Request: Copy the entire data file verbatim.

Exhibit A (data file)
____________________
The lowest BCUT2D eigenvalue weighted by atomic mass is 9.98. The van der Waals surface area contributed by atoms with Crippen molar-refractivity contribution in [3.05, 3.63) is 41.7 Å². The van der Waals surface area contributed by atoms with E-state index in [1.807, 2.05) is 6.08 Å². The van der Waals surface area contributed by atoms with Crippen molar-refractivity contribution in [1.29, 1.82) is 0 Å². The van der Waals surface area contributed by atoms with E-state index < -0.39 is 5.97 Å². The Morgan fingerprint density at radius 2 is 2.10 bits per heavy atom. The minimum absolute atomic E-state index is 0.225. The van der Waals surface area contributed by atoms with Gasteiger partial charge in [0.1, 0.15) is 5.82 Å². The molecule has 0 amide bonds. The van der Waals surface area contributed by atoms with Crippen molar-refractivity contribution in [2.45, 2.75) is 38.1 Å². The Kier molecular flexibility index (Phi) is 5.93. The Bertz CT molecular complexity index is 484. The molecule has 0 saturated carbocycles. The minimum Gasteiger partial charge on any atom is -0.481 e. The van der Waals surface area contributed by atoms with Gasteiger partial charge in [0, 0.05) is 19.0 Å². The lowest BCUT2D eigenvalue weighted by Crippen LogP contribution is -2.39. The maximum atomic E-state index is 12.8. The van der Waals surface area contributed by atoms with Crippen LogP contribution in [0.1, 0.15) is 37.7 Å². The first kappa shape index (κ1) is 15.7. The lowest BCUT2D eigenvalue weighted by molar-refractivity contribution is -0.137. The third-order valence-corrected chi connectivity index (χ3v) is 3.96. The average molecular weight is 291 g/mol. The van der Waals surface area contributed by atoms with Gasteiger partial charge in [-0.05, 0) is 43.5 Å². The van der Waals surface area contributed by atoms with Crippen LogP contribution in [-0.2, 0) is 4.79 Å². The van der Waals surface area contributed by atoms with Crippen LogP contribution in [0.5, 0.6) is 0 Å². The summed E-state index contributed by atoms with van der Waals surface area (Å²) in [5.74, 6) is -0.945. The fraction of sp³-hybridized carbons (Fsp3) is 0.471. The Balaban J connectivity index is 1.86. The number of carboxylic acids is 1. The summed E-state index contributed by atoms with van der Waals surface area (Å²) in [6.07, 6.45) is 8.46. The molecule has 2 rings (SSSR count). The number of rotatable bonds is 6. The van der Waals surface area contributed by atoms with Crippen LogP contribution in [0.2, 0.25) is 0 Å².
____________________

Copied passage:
The lowest BCUT2D eigenvalue weighted by atomic mass is 9.98. The van der Waals surface area contributed by atoms with Crippen molar-refractivity contribution in [3.05, 3.63) is 41.7 Å². The van der Waals surface area contributed by atoms with E-state index in [1.807, 2.05) is 6.08 Å². The van der Waals surface area contributed by atoms with Crippen molar-refractivity contribution in [1.29, 1.82) is 0 Å². The van der Waals surface area contributed by atoms with E-state index < -0.39 is 5.97 Å². The Morgan fingerprint density at radius 2 is 2.10 bits per heavy atom. The minimum absolute atomic E-state index is 0.225. The van der Waals surface area contributed by atoms with Gasteiger partial charge in [0.1, 0.15) is 5.82 Å². The molecule has 0 amide bonds. The van der Waals surface area contributed by atoms with Crippen molar-refractivity contribution in [2.45, 2.75) is 38.1 Å². The Kier molecular flexibility index (Phi) is 5.93. The Bertz CT molecular complexity index is 484. The molecule has 0 saturated carbocycles. The minimum Gasteiger partial charge on any atom is -0.481 e. The van der Waals surface area contributed by atoms with Gasteiger partial charge in [0, 0.05) is 19.0 Å². The lowest BCUT2D eigenvalue weighted by Crippen LogP contribution is -2.39. The maximum atomic E-state index is 12.8. The van der Waals surface area contributed by atoms with Crippen LogP contribution in [0.1, 0.15) is 37.7 Å². The first kappa shape index (κ1) is 15.7. The lowest BCUT2D eigenvalue weighted by molar-refractivity contribution is -0.137. The third-order valence-corrected chi connectivity index (χ3v) is 3.96. The average molecular weight is 291 g/mol. The van der Waals surface area contributed by atoms with Gasteiger partial charge in [-0.05, 0) is 43.5 Å². The van der Waals surface area contributed by atoms with Crippen LogP contribution in [-0.2, 0) is 4.79 Å². The van der Waals surface area contributed by atoms with Crippen LogP contribution in [0.5, 0.6) is 0 Å². The summed E-state index contributed by atoms with van der Waals surface area (Å²) in [5.74, 6) is -0.945. The fraction of sp³-hybridized carbons (Fsp3) is 0.471. The Balaban J connectivity index is 1.86. The number of carboxylic acids is 1. The summed E-state index contributed by atoms with van der Waals surface area (Å²) in [6.07, 6.45) is 8.46. The molecule has 2 rings (SSSR count). The number of rotatable bonds is 6. The van der Waals surface area contributed by atoms with Crippen LogP contribution in [0.2, 0.25) is 0 Å².